Industries are transformed by choice. Consider retail shopping as an example. There was a time when the only choice consumers had was the local general store. These stores offered most of what you needed for daily life – groceries, toilet paper, maybe a few toys. They were small and with limited supply and limited options. You could see everything they offered from the front door.
Flash forward to today and we have quick access to multiple big box grocery stores – think Kroger and Publix – that stock everything from fresh produce and prepared foods to household staples like toilet paper, cleaning supplies, and batteries. You can get a birthday cake made to order plus the plates, forks, and candles to go with it. There are aisles of product – even entire aisles dedicated to just one category. If you’re looking for tomatoes, you can take your pick of vine ripened tomatoes, organic tomatoes, cherry, grape, or even various canned options like tomato paste, stewed tomatoes, or sauce.
So how did we get from there to here? Retail shopping evolved alongside consumer demand. It added choice by changing its infrastructure. Think about the expansion of suppliers, logistics, buyers, and systems that are necessary for wide-scale efficiency and organization. It brings with it the ability to meet demand for easier access to better products, effectively transforming the industry.
Health insurance, too, is being transformed by choice. We have seen it begin to shift with the ACA. And by 2023, IDC predicts we will begin to see the move towards individualized health plans. That means more choice in products for the individual and customizable options for large groups. What does this mean specifically for payers? How can they create a business model that is consumer-centric, focused on healthy outcomes, and financially sustainable for the long-term?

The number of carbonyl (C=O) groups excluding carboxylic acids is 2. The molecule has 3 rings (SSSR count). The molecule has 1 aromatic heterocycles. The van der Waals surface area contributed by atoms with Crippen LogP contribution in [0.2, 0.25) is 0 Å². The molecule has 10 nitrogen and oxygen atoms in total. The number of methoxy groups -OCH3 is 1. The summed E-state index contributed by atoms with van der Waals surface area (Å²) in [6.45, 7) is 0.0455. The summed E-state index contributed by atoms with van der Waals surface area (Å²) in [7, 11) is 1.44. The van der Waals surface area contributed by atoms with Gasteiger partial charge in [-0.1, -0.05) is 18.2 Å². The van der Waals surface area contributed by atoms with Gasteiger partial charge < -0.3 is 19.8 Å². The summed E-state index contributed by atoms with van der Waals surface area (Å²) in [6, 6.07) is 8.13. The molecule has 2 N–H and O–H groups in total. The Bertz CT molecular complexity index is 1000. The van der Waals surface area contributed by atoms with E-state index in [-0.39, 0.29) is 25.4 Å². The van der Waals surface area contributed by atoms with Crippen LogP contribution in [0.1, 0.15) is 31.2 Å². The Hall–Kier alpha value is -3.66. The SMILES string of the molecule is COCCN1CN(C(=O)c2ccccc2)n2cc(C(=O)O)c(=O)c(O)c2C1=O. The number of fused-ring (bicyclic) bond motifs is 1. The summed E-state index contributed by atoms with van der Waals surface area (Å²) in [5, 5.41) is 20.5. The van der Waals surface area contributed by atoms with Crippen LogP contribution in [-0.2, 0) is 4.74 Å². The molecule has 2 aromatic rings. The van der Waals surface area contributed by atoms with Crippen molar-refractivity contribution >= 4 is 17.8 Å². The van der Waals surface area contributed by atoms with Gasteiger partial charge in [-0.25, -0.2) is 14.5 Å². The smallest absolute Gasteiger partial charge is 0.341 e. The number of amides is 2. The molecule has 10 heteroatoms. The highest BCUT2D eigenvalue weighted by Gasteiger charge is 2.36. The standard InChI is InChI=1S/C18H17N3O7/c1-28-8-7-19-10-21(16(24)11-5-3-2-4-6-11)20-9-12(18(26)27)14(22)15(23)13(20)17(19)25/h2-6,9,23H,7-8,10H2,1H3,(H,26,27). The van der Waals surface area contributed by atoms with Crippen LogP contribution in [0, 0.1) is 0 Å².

Follow our blog for a series of perspectives that will dive deeper into how payers can begin to build a stronger infrastructure that is nimble, scalable, and will enable them to embrace consumerism and drive sustainable growth. The series will focus on:
- Mass customization of health insurance products: Paving the way towards a “product of one” model with the ability to control and use your data beginning at the account level.
- Marketing and selling for mass customization: Personalizing the buyer experience and empowering sales teams to adjust plans on-demand, closing more deals faster, and creating a competitive advantage.
- Servicing mass customization: Once your customized products are created and sold, how do you service those plans at scale? Ensuring downstream communications and knowledge sharing with a single source of truth for product data.
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